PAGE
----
A federal judge refused to approve a settlement between a top U.S. regulator and Bank of America Corp
The decision late Wednesday by Judge Jed Rakoff of the U.S. District Court in Manhattan that the $33 million settlement could be unfair to the public was an unusual step, lawyers said.
It comes on the heels of months of shareholder anger, a boardroom overhaul, and billions of dollars of losses since Bank of America completed the Merrill takeover on January 1.
The settlement was intended to resolve an SEC civil lawsuit accusing the bank of making false and misleading statements to shareholders about bonuses promised to Merrill employees. Bank of America and the U.S. Securities and Exchange Commission will now attend an August 10 hearing to answer the judge's questions.
It certainly is a rare instance when a federal judge refuses to approve a settlement in a case, particularly at its initial filing, said Jacob Frenkel, a former SEC enforcement lawyer and now a partner at Shulman, Rogers, Gandal, Pordy & Ecker PA in Rockville, Maryland.
Spokesmen for Charlotte, North Carolina-based Bank of America and the SEC said they look forward to answering Rakoff's questions at the hearing.
Lawyers said Rakoff will focus on whether the fine is in the public's interest, particularly given that Bank of America has taken $45 billion of taxpayer funds from the federal Troubled Asset Relief Program.
This fine is small in comparison to even the bonuses that Bank of America is probably still paying, said James Cox, a securities law professor at Duke University. We ought to be looking at the individuals who were the players here.
The merger has been an albatross for Kenneth Lewis, who has been Bank of America's chief executive since 2001. Since April, he has lost his job as chairman, and more than half of his long-supportive board of directors has departed. The bank's shares have fallen by half since the merger was announced.
SEARCHING FOR THE TRUTH
In its complaint, the SEC alleged that Bank of America had authorized Merrill to pay up to $5.8 billion in bonuses, despite telling investors in proxy documents that Merrill had agreed not to award year-end performance bonuses or incentive pay before the merger closed.
Merrill would ultimately pay $3.6 billion, according to regulators. Two weeks after the merger closed, losses at Merrill prompted Bank of America to accept $20 billion of bailout money, on top of its earlier $25 billion.
Despite the public importance of this case, the proposed consent judgment would leave uncertain the truth of the very serious allegations made in the complaint, Rakoff wrote in his two-page order.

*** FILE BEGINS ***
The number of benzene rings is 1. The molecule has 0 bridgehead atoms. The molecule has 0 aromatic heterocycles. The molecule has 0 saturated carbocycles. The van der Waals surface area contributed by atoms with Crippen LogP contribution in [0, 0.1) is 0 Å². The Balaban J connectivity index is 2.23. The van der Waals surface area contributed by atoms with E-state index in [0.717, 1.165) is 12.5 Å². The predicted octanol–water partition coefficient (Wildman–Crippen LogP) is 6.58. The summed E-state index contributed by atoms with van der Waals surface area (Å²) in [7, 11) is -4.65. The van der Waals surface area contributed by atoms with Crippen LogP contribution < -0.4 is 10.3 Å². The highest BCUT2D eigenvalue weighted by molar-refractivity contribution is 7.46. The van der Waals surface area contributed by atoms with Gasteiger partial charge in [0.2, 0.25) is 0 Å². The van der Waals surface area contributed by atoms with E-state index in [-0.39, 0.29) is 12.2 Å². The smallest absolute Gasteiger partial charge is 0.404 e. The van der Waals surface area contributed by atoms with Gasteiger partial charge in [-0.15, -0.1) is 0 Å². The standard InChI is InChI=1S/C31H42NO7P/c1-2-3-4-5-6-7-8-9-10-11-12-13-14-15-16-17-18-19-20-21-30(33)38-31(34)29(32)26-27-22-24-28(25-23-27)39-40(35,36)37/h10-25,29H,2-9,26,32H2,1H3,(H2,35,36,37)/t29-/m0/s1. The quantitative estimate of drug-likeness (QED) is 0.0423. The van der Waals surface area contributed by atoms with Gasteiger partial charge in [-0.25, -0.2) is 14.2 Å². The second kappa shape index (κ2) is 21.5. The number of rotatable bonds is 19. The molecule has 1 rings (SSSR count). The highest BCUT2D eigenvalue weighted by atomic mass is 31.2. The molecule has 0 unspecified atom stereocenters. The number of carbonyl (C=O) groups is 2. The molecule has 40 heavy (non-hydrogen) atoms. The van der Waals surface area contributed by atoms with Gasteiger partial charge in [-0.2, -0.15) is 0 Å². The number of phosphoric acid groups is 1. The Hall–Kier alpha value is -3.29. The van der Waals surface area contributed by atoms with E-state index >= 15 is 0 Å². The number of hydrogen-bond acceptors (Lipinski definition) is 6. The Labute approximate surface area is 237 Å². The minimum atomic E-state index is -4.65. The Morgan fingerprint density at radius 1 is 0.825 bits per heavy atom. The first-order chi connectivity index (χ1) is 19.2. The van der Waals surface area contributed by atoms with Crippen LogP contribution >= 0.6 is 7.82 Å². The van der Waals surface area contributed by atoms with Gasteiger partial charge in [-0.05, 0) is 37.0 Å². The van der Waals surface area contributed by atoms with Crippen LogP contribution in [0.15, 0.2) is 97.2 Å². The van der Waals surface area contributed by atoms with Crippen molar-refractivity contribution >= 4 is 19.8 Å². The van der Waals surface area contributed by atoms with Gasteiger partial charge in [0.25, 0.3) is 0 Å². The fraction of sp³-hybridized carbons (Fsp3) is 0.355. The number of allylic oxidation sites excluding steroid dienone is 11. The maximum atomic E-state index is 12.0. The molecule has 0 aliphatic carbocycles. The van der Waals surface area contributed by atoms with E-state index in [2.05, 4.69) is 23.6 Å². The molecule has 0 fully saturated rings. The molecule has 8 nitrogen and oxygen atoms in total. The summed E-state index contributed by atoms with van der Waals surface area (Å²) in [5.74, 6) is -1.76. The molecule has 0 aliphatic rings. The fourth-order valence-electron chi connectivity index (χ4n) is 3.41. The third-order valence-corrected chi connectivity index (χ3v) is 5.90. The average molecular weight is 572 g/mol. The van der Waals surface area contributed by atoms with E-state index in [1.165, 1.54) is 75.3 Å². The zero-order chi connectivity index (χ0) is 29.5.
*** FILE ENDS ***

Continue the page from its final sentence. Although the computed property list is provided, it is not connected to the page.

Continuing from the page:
The proposed consent judgment in no way specifies the basis for the $33 million figure or whether any of this money is derived directly or indirectly from the $20 billion in public funds previously advanced to Bank of America as part of its 'bailout,' the judge added.
The penalty was below the $50 million that General Electric Co
Rakoff has refused to sign off on a big SEC settlement before. In 2003, he blocked a $500 million settlement with WorldCom Inc over the accounting fraud that led to the phone company's bankruptcy. He later approved a $750 million payout.
Duke University's Cox expects the Bank of America settlement to win approval. The public interest is not likely to be found jeopardized or harmed by the fine that's going to be imposed, he said.
The Wall Street Journal, citing company e-mails and people familiar with the situation, said Bank of America's loss projections for Merrill bulged by nearly $2 billion in the two days before both companies' shareholders approved the merger.
It said the bank's executives nevertheless decided the losses were not severe enough to warrant disclosure to shareholders. The newspaper said bank spokesman Robert Stickler said the revelations support what we have said all along.
The case is SEC v. Bank of America Corp, U.S. District Court, Southern District of New York (Manhattan), No. 09-6829.
(Reporting by Jonathan Stempel with additional reporting by Ajay Kamalakaran in Bangalore, Rachelle Younglai in Washington and Elinor Comlay in New York; Editing by Gerald E. McCormick,John Wallace and Leslie Gevirtz)